"Captain America: The Winter Soldier" Review

Marvel's Cinematic Universe is developing a propensity for releasing sequels that out-do their predecessors and Captain America: The Winter Soldier follows this trend and then some. When last we saw Steve Rogers, he had just finished saving the world with the rest of the Avengers. Just as some cohesion on that team was beginning to form, everyone scattered and went their separate ways. In this film, we see him slightly better-adjusted to present day life, but still struggling not only with being a man out of time, but with all the after-shock that comes from fighting in a war.

Enter one Sam Wilson, played by Marvel newcomer Anthony Mackie, who is a shining beacon of hope and positivity both on and off the screen. Sam Wilson's Falcon isn't simply good because of Mackie's outstanding skills at combat and flying around; Sam is someone who is understanding of Steve's post-war struggles. Everyone knows that Steve Rogers has one of the strongest moral compasses you'll ever witness, but Sam Wilson is a loyal friend who shows his worth not only as a soldier but as a counsellor, mentor, and friend. We're also treated to a glimpse at the depth of Natasha Romanoff which will no doubt be delved into further when Black Widow has her own stand-alone film.

Winter Soldier combines the grandeur of superhero films with the political espionage genre, and has that Russo brand of comedy sprinkled throughout. As if that mix wasn't enough to get your blood racing, Henry Jackman's score reflects and enhances those different flavours of the film. At times, a full orchestra uses powerfully emotive strings or blaring low brass. When appropriate, the sleeker technological sounds usually heard in flashy action flicks are utilised. But my personal favourite part of the score is indubitably that which narrates the Winter Soldier himself. The repeated high-pitched tone heard whenever he is on screen serves as an echo of the screams of his countless victims.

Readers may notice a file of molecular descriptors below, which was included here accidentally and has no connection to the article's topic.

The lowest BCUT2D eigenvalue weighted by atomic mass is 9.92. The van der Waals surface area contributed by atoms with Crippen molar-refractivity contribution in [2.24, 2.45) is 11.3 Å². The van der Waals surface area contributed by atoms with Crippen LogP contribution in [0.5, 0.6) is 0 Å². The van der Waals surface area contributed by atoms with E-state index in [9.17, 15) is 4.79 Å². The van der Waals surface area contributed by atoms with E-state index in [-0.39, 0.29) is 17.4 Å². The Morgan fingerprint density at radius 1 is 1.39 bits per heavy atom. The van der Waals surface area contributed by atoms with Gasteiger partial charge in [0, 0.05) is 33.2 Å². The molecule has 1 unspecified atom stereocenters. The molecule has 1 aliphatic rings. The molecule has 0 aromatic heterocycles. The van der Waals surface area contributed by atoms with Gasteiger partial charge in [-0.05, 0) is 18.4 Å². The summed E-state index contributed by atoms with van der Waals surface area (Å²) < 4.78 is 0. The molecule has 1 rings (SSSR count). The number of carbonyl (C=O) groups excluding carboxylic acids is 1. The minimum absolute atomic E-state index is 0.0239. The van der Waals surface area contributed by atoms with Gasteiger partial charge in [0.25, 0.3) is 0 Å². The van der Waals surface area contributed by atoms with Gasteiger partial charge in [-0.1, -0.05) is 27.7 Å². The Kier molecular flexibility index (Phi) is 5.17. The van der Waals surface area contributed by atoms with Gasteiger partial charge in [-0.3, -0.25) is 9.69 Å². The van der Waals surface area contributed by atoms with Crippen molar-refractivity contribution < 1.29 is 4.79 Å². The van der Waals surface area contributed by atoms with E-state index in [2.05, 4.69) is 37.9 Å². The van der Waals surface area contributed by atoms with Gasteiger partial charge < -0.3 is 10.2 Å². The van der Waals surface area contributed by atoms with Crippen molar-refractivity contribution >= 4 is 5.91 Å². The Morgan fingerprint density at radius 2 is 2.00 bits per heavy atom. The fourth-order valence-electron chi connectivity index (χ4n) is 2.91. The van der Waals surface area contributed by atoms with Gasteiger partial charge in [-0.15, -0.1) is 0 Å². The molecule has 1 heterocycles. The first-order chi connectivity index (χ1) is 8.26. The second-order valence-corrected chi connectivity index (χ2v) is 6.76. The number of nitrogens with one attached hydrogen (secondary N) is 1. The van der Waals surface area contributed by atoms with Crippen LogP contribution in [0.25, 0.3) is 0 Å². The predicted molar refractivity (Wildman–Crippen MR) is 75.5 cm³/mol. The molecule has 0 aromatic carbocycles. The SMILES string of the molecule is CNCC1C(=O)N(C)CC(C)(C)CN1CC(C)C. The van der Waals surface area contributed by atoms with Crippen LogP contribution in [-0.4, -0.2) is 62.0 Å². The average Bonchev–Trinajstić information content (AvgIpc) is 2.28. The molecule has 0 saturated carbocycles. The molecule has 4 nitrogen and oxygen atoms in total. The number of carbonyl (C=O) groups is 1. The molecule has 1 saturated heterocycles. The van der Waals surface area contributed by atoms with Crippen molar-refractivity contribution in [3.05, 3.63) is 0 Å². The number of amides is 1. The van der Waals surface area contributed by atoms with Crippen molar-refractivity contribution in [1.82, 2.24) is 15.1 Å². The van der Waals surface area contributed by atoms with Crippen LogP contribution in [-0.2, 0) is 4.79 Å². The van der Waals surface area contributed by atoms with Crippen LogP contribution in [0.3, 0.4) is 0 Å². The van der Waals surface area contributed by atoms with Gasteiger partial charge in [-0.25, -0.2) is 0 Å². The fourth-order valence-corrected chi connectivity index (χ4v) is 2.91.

Sebastian Stan is no newcomer. In addition to his playing Bucky Barnes in Captain America: The First Avenger, Sebastian has been in numerous projects of which you are likely to have seen at least one. The Winter Soldier has less than ten lines of dialogue, yet Sebastian manages to powerfully emote through his eyes, ranging between a powerfully raw, at times animalistic energy and the vulnerability of a brainwashed, tortured soul.

The fight sequences are both exciting and innovative. Natasha's fighting uses tremendous leg work, rather fitting for a spider, but the first real fight between a uniform-less Captain America and The Winter Soldier is the stand-out sequence of the film, as it is almost balletic in its precision and intricacy.

Following Joss Whedon's tremendous work on The Avengers, he was rightfully hired for the sequel. Now the Russo brothers have put out a film that has all the pieces to make it one of the best in the increasingly awe-inspiring Marvel Cinematic Universe, and it should surprise no one who has seen this film that they will be directing Captain America 3, which will hit theatres on May 6, 2016. Until then, go see Captain America: The Winter Soldier. If you've already seen it, then go watch it again; speaking from personal experience, it's even better the second and third time round.


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